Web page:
One of the difficult to comprehend landscape trends of an earlier era was the garden hermitage. Real hermits disappeared with the Reformation, but the idea of a fake, picturesque hermitage lived on in English style gardens. Some just had a hermitage structure with the suggestion that someone lived there: an open book sitting on a table or sometimes even a dummy dressed as a hermit. But more wealthy land owners took the idea a step further and went so far as to pay people to act as hermits. Gordon Campbell’s book The Hermit in the Garden From Imperial Rome to Ornamental Gnome contains the following story,
At one great house in England the accounts disclose a half-yearly payment £300 to a hermit, who had, for this commensurate salary, to remain bearded and in a state of picturesque dirtiness for six months in the year in an artificial cave at a suitable distance from the house–just far enough (but not too far) for the fashionable house-party, with its court of subservient poets and painters, to visit, walking there in the afternoon, peering into the semi-darkness with a little thrill of wonder and excitement.
The Craigslists of an earlier era sometimes carried garden hermit help wanted ads,
Mr Hamilton, once the proprietor of Payne’s Hill, near Cobham, Surrey, advertised for a person who was willing to become a hermit in that beautiful retreat of his. The conditions were, that he had to continue the hermitage seven years, where he should be provided with a Bible, optical glasses, a mat for his bed, a hassock for his pillow, an hour-glass for his timepiece, water for his beverage, food from the house, but never to exchange a word with the servant. He was to wear a camlet robe, never to cut his beard or nails, nor even to stay beyond the limits of the grounds. If he lived there, under all these restrictions, till the end of the term, he was to receive seven hundred guineas. But on breach of any of them, or if he quitted the place any time previous to that term, the whole was to be forfeited. One person attempted it, but a three weeks’ trial cured him.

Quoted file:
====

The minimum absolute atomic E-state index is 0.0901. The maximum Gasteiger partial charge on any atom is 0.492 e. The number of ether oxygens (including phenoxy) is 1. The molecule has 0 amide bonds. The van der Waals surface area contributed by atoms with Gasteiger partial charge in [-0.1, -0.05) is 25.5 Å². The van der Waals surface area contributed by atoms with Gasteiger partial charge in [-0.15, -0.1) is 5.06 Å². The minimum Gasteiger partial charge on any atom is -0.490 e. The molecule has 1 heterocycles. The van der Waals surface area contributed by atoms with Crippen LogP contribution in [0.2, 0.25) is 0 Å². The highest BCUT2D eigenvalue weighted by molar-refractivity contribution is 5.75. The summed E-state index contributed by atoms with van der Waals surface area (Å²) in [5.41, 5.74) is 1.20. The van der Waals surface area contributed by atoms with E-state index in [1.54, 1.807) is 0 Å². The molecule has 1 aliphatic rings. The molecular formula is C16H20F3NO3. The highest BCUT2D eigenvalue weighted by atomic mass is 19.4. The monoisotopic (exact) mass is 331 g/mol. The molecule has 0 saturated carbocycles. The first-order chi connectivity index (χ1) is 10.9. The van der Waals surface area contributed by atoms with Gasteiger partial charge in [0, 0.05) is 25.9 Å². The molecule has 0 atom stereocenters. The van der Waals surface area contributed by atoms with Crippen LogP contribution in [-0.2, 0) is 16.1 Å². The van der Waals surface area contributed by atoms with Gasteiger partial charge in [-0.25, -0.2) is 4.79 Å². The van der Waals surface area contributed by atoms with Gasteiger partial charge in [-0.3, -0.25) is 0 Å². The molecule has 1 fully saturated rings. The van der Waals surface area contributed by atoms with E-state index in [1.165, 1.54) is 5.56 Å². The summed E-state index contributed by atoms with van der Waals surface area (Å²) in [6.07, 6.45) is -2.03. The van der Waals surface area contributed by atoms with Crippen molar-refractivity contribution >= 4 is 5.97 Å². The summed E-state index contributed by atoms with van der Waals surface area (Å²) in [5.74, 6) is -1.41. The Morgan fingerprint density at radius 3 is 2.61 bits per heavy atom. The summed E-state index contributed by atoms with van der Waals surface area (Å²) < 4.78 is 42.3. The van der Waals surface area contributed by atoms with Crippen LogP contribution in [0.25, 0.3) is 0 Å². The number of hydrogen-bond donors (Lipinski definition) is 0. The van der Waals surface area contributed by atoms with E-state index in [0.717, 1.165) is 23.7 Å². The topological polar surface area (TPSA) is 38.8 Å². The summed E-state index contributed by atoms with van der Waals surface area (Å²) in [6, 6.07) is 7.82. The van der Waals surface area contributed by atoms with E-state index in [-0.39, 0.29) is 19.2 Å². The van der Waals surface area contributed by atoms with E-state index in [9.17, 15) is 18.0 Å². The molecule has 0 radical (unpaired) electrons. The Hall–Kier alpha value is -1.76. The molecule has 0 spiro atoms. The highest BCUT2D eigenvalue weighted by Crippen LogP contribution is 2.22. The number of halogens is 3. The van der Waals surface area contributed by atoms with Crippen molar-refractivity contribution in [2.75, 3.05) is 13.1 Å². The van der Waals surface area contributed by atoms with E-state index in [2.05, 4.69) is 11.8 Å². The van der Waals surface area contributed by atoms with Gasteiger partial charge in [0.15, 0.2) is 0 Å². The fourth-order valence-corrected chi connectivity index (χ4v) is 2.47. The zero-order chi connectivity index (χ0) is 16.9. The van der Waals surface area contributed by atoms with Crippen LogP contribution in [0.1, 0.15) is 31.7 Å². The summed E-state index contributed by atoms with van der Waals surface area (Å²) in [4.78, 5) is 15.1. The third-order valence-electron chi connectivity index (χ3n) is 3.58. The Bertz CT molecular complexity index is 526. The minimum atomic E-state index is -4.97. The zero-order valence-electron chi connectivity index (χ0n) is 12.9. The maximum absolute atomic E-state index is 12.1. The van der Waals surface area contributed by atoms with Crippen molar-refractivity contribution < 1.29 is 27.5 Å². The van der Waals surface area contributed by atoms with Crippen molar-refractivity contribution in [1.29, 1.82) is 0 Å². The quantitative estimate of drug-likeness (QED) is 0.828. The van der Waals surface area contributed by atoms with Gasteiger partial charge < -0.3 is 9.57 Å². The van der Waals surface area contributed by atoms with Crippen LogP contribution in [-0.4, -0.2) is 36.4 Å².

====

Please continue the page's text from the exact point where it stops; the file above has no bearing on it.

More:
I was giggling my way through Cambell’s hermit book until I realized the idea is still, very much, alive. We don’t have hermits anymore. We have tiny house dwellers. Tell me how this reality show ad is any different than the garden hermit appeals of an earlier era:
I’ve long thought the tiny house movement to be less about practicalities than about about a reaction to the spiritual malaise caused by consumer culture. The greatest expense in building a house are the kitchen and bathroom. Walls are cheap so you might as well make some extra space. Thus, in economic terms, a small house rather than a tiny house makes more sense.
But the tiny house movement is not about economics. It is, in part, an attempt to, in the words of the Joni Mitchell song to get “back to the garden.” In this way, the contemporary tiny house aspires to Adam and Eve’s pre-fall tiny house described in John Milton’s poem, The First Love of Adam and Eve,
Of thickest covert was inwoven shade,
Laurel and myrtle, and what higher grew
Of firm and fragrant leaf; on either side
Acanthus, and each odorous bushy shrub,
Fenced up the verdant wall; each beauteous flower,
Iris all hues, roses, and jessamine,
Rear’d high their flourished heads between, and wrought
Mosaic; under foot the violet,
Crocus, and hyacinth, with rich inlay
Broidered the ground, more coloured than the stone
Of costliest emblem
But the tiny house also resembles a full embrace of melancholy that’s been unfashionable for at least 150 years. There’s a whole genre of now nearly forgotten “dark” poetry that Cambell quotes from, such as Thomas Parnell’s ‘The Hermit,’
Far in a wild, unknown to public view,
From youth to age a reverend hermit grew
The moss his bed, the cave his humble cell,
His food the fruits, his drink the crystal well.
It’s not too great a step from this picturesque melancholy to full desert father style escape from the consumer matrix. Right now we’re riding high on an economic boom. Inevitably there will be another bust. No sane person knows when that bust will happen again, but when it does I predict we’ll see more garden hermits and fewer tech bros.
Full credit must go to Gordon Campbell for the quotes in this post and to Fr. Mark Kowalewski for the Joni Mitchell reference. You can also listen to a Futility Closet Podcast episode about garden hermits.